- It also determined that more dental plaque was dislodged by an electric toothbrush in 2 minutes than by a manual one used for 6.
That suggests that although you may be able to reach the same cleanliness endpoint with either method, when using an electric you’ll get there sooner.
b) Electric brushes do a lot of the work for you.
You can think of an electric toothbrush as being a tool, which, on its own, creates an effective brushing action.
In a sense, all that’s required from the user is the ability to move the brush around to various locations in their mouth (an activity that takes very little dexterity). Since the skill level that’s needed to brush properly is minimal, all a person must do is focus on brushing long enough.
In comparison, using a manual toothbrush requires a fair amount of dexterity and some diligence. And if either is in short supply, the person’s results will be subpar.
c) Using an electric may help you brush longer.
As you might guess, many humans simply aren’t self-disciplined enough to brush properly when they use a manual toothbrush.
As a general rule, most people should brush their teeth at least twice a day with each brushing period lasting at least two to three minutes. The fact of the matter is that many of us routinely fail to meet these guidelines.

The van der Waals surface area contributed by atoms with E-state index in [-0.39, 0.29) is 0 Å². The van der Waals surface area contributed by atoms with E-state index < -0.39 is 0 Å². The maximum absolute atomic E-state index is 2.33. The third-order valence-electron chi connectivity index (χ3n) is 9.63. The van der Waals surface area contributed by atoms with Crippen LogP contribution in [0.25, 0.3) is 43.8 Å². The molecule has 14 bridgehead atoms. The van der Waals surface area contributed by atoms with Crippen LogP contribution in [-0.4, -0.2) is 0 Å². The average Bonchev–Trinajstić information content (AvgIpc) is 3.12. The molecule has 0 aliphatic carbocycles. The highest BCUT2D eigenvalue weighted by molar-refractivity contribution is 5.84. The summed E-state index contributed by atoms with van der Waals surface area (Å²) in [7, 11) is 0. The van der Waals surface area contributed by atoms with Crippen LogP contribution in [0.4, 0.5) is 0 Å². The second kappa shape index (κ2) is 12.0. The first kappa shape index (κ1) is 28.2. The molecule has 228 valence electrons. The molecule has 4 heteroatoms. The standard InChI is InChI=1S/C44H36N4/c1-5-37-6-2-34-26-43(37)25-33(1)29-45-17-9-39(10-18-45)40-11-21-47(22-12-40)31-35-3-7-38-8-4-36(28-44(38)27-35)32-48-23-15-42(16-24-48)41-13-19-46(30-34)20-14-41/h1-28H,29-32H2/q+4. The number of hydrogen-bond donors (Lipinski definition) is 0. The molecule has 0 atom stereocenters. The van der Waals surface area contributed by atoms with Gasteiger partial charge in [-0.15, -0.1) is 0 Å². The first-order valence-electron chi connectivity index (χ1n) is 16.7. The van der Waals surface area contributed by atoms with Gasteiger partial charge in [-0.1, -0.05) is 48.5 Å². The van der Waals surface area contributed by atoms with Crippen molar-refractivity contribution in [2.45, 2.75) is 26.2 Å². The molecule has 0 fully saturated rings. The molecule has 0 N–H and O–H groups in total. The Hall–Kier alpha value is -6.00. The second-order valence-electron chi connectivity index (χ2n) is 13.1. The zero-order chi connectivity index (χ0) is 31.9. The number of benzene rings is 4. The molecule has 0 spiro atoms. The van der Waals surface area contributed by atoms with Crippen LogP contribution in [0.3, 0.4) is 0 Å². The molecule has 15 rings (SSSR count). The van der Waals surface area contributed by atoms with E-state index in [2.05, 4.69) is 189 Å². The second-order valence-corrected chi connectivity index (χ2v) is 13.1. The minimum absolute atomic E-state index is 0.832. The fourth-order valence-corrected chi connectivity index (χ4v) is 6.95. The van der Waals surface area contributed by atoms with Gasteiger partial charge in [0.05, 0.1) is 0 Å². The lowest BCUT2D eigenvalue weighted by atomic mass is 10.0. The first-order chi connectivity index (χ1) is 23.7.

You may not be brushing for as long as you think.
Actually, the statement that most people aren’t self-disciplined enough to brush properly is probably a little bit harsh. Research has found that there can be a major discrepancy between the amount of time that a person actually does brush versus the amount of time that they perceive they did.
- One study (Saxer) found that their test subjects, on average, brushed their teeth for 78 seconds (a little longer than a minute) when they actually thought they were brushing for 141 seconds (over two minutes, an adequate amount of time).
Useful applications for powered toothbrushes.
There are several situations where the use of an electric toothbrush can make it substantially easier to accomplish your bushing goals. They include:
- A) Dental braces.
- B) Impaired dexterity.
- C) Brushing motivation.
- D) Fighting gum disease.
- E) Tooth staining.
- F) Hard to brush locations.
(There are also some situations where using one probably won’t provide much benefit.)
a) Dental braces.
Clearly, having dental braces (orthodontic bands, brackets, and wires) makes it more difficult for a person to brush their teeth. And in those cases where proper oral home care isn’t maintained, that person will be at greater risk for the formation of the following problems during their treatment.